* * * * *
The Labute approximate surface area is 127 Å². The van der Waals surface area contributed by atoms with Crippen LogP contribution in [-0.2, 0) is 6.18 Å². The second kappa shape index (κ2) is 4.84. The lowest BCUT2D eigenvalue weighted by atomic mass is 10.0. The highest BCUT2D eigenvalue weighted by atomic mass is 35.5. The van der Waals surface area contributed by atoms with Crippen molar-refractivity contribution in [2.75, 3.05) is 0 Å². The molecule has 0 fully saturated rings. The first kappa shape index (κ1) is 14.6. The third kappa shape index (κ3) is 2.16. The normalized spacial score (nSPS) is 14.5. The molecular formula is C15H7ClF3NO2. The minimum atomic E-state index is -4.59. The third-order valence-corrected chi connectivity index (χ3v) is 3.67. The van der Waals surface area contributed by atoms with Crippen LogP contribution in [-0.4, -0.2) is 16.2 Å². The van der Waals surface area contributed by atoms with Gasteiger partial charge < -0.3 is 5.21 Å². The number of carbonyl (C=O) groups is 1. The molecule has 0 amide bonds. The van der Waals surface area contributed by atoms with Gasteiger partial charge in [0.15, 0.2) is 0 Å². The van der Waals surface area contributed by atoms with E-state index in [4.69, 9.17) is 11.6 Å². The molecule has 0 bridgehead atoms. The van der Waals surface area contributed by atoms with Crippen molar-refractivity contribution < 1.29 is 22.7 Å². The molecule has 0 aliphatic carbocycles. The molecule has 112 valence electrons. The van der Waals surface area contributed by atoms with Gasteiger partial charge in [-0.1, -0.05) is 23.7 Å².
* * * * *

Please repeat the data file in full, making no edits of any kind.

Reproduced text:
The Labute approximate surface area is 127 Å². The van der Waals surface area contributed by atoms with Crippen LogP contribution in [-0.2, 0) is 6.18 Å². The second kappa shape index (κ2) is 4.84. The lowest BCUT2D eigenvalue weighted by atomic mass is 10.0. The highest BCUT2D eigenvalue weighted by atomic mass is 35.5. The van der Waals surface area contributed by atoms with Crippen molar-refractivity contribution in [2.75, 3.05) is 0 Å². The molecule has 0 fully saturated rings. The first kappa shape index (κ1) is 14.6. The third kappa shape index (κ3) is 2.16. The normalized spacial score (nSPS) is 14.5. The molecular formula is C15H7ClF3NO2. The minimum atomic E-state index is -4.59. The third-order valence-corrected chi connectivity index (χ3v) is 3.67. The van der Waals surface area contributed by atoms with Crippen LogP contribution in [-0.4, -0.2) is 16.2 Å². The van der Waals surface area contributed by atoms with Gasteiger partial charge < -0.3 is 5.21 Å². The number of carbonyl (C=O) groups is 1. The molecule has 0 amide bonds. The van der Waals surface area contributed by atoms with Gasteiger partial charge in [0.15, 0.2) is 0 Å². The van der Waals surface area contributed by atoms with E-state index in [4.69, 9.17) is 11.6 Å². The molecule has 0 bridgehead atoms. The van der Waals surface area contributed by atoms with Crippen molar-refractivity contribution < 1.29 is 22.7 Å². The molecule has 0 aliphatic carbocycles. The molecule has 112 valence electrons. The van der Waals surface area contributed by atoms with Gasteiger partial charge in [-0.1, -0.05) is 23.7 Å².